You don’t have to be from New York or even like baseball to appreciate Derek Jeter, the famous New York Yankees shortstop.
He is one of the great sports figures of all time — of any sport, anytime.
He’s in the news because he retired from baseball over the weekend, ending an absolutely incredible career. But Derek Jeter is about so much more than that.
He was the Yankees shortstop for 20 years … and he showed us what we can accomplish when we do our very best. In his case that’s 5 world series championships, the 6th most hits in all of baseball history and the most of any Yankee, 17 play-off appearances, 14 all-star games, and he was the Yankees captain. His next step is to be inducted into Baseball’s Hall of Fame.
Just the fact that he played for one team his entire career, two decades, is almost unheard of in professional sports these days.
What’s truly amazing about him though is that he managed to do all of this having earned the respect and admiration of his teammates, the fans … and the players he played against. His jersey’s #2 was incorporated into the word Respect to show that he’s synonymous with it.
He did it by working hard, and by being about his team, not about himself. He did it by respecting the game and his opponents, and by playing fair during a time when others were using steroids to cheat. He didn’t brag. He appreciated the fans. And he always, always tried his best. Here’s perhaps his most famous example of that:
In true Derek Jeter fashion, his very last game in New York had a story book ending. The game actually looked like it was going to be rained out, which would have meant no real goodbye for Derek Jeter and his adoring fans. That would have been a pretty sad and unceremonious way to cap his stellar 20-year career. But the clouds parted shortly before the game and a rainbow appeared over Yankee stadium.
Toward the end of the game, the Yankees were up 5-3 and looked like they were about to win the game … when the Yankees pitcher seemingly BLEW it, giving up two runs to tie the game 5-5!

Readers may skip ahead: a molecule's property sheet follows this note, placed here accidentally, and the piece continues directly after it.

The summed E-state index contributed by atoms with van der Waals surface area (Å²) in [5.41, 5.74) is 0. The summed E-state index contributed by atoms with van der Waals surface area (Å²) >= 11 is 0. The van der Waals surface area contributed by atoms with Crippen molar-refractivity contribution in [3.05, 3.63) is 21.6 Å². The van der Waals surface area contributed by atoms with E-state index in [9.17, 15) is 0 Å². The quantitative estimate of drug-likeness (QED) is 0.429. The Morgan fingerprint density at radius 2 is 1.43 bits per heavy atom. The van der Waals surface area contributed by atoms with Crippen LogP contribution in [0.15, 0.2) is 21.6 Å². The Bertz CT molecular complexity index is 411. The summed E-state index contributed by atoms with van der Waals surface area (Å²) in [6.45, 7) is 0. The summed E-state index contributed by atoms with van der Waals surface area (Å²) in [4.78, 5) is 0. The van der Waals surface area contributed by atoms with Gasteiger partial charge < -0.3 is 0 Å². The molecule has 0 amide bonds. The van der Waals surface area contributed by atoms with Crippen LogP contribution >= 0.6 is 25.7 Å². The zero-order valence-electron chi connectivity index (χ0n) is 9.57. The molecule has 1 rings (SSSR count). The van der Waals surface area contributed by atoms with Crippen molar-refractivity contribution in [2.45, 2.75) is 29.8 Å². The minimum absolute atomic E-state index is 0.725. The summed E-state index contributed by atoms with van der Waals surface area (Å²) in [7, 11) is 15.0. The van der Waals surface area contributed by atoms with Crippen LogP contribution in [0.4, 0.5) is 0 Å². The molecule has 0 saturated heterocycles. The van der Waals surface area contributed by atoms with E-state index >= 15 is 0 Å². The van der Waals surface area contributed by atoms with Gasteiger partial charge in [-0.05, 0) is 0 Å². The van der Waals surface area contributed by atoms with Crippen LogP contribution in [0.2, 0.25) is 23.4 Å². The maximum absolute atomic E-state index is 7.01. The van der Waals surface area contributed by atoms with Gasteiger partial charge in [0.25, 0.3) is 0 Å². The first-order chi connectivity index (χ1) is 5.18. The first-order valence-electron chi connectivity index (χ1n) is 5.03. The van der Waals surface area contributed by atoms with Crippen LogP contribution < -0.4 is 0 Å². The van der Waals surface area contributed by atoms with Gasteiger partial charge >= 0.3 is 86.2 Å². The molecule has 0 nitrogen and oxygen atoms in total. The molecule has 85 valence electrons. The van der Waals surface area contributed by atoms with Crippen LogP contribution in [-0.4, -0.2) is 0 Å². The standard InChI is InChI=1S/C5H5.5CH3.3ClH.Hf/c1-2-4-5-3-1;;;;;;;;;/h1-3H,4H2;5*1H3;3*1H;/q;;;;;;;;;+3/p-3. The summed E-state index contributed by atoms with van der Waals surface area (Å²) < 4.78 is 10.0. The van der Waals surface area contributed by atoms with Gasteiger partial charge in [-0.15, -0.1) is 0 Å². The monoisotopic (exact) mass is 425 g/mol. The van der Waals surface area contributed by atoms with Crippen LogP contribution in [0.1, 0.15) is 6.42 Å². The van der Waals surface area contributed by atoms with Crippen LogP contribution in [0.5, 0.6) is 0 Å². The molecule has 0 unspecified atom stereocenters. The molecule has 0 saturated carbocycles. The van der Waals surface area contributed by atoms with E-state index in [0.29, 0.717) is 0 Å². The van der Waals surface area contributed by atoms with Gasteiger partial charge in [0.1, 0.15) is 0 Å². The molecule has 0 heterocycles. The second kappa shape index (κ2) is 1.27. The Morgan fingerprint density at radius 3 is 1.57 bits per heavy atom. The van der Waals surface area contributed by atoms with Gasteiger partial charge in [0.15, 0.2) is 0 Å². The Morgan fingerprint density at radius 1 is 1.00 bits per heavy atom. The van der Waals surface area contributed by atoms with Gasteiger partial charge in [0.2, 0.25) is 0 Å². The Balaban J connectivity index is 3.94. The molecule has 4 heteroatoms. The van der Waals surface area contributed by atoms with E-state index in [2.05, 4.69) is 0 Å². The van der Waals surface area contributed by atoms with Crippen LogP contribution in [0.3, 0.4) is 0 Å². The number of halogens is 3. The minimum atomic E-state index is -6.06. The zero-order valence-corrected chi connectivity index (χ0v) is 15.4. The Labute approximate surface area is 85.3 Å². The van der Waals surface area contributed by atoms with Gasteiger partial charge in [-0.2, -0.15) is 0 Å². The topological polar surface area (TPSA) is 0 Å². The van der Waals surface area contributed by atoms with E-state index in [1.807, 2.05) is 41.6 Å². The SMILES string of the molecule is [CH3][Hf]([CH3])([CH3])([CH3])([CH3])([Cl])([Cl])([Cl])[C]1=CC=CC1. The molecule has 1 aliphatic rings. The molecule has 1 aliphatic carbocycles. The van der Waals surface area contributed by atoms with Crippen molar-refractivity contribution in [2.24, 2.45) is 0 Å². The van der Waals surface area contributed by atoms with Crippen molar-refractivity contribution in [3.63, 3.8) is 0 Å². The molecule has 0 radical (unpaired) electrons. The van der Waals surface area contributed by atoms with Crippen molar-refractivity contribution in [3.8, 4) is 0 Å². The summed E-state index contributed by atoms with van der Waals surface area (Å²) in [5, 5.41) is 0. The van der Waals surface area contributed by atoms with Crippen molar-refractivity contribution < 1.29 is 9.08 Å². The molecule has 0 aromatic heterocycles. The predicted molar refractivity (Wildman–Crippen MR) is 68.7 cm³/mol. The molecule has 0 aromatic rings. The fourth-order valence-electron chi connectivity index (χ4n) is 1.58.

Now, in the bottom the 9th inning, Derek Jeter would get one more chance at bat.
Could he do something magical with it? Would he strike out on his very last at bat ever at Yankee Stadium? It was incredibly nerve-wracking as nearly 50,000 people at Yankee Stadium were chanting his name and millions more were glued to their radios or TVs around the country and around the world. How would it turn out? His nickname was Captain Clutch for coming up with big plays during important moments. But he is also a bit older now and though still awesome, arguably not as effective as he used to be. Gulp.
He gets up to bat. He takes a swing at the very first pitch … and hits one of his specialities, an inside out single … it’s not a home run, but it gets past the Baltimore Orioles enough to get the Yankee who was on second base all the way home for the Yankees to win the game 6-5. A walk-off hit to win the game! Just wow.
Here’s a re-cap of some of his walk-off hits throughout his career, including the very last one.
Hi final game was against the Yankees biggest rival, the Boston Red Sox, and the Red Sox and the fans showed him nothing but respect for Derek Jeter. And he went out a winner in his final game.
Even the Empire State Building changed its colors to the Yankees pin stripes to honor Jeter — pretty spectacular for a kid growing up in Kalamazoo, Michigan who knew from a young age that the only thing he ever wanted to be was a shortstop for the New York Yankees. He spent about half his life doing just that. And we were all lucky to be part of it.
Derek Jeter just released a new book for middle-schoolers called The Contract . It’s a novel but it follows his childhood closely and talks about the contract his parents made him sign about trying his best and being a good person.
And if you haven’t had enough Derek Jeter highlights, you can click here for a good one made by a fan on YouTube. Please do so with an adult’s permission.